It’s Arthritis Awareness Month! This month I am challenging you to take a little time each day and practice better self-care. Each day in May, I plan to share one simple way you can show yourself some love and appreciation.
Visualize yourself well. When I look back over our family photos, I instantly can tell which pictures were taken when rheumatoid arthritis was playing a huge part in my life and that feeling crawls right back into my memory. It isn’t a place I like to visit. Some pictures bring tears of compassion knowing how much pain I was experiencing at the time.
On the other hand, during some of my worst days, I found that when I visualized myself healthy and pain-free, a smile instantly took over to comfort me.
- See yourself jumping out of bed without stiff joints
- Imagine yourself receiving a big hug that nourishes and doesn’t hurt you. Soak that hug in.
- Look at photos of yourself doing the things you love doing not as a pity party but a reminder of days to come.
- Draw pictures of yourself as the beautiful person you are because truly, you are beautiful and perfect.
- Photograph or cut out things you still want to do in life.
4 thoughts on “Self-Care with a Chronic Illness: Visualize Yourself Well”
Visualizing yourself can also mean hoping for the day we need not have to worry about others and chronic conditions. Int he diabetes community I have never been more hopeful. Not for me to live without diabetes, but about my grandchildren and their children.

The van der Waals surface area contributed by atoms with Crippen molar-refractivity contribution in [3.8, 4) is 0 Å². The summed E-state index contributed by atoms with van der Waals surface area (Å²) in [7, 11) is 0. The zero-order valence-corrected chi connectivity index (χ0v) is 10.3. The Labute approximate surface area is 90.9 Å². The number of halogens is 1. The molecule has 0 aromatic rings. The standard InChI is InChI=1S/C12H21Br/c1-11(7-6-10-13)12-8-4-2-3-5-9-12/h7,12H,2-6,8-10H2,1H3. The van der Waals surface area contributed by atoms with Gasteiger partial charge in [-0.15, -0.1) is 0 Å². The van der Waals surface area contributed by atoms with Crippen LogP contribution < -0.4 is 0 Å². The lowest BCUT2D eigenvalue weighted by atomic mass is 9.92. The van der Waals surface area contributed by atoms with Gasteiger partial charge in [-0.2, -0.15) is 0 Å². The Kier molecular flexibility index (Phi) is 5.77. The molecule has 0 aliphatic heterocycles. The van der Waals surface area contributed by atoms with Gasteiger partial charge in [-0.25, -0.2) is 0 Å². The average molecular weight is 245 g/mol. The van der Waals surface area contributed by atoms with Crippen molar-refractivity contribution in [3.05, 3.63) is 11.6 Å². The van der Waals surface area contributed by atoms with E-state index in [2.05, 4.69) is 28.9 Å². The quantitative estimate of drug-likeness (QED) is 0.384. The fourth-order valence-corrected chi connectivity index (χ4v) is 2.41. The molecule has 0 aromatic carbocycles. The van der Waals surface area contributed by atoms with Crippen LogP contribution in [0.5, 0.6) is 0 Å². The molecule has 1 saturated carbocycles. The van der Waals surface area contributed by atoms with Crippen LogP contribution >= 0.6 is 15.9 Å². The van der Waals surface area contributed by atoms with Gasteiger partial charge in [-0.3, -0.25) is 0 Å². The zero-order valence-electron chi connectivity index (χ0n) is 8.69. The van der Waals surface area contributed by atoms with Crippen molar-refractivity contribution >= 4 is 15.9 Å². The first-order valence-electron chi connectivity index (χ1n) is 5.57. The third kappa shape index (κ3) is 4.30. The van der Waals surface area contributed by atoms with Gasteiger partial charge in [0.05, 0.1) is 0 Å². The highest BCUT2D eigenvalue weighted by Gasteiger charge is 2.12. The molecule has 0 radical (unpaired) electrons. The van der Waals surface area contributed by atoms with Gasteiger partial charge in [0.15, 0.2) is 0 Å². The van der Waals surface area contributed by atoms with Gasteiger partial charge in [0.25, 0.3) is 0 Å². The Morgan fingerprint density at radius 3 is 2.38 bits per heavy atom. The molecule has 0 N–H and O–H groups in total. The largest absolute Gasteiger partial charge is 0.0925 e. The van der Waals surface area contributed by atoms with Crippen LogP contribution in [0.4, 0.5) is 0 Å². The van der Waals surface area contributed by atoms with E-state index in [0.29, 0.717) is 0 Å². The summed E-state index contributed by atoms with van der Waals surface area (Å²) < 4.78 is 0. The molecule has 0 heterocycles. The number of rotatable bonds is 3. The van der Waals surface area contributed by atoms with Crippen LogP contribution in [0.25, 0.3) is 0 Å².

I visualize that most every day and my goodness we are close.
Every time you told me about how you visualize yourself well during the hard times, I'm in awe of your strength of mind. I'm not sure I could do this with such faith, but I'm going to try.
I think we each have our own unique set of survival skills. Mine just happen to be seeing things improving rather than going downhill. But I do hope people can see themselves this because I also believe strongly that how we see ourselves is how we become. Visualizing yourself well may not mean you will be able to do everything you did pre-diagnosis, but it may mean you are well in other ways that you can't yet see.
Good point Rick. I feel very optimistic about the future of RA too.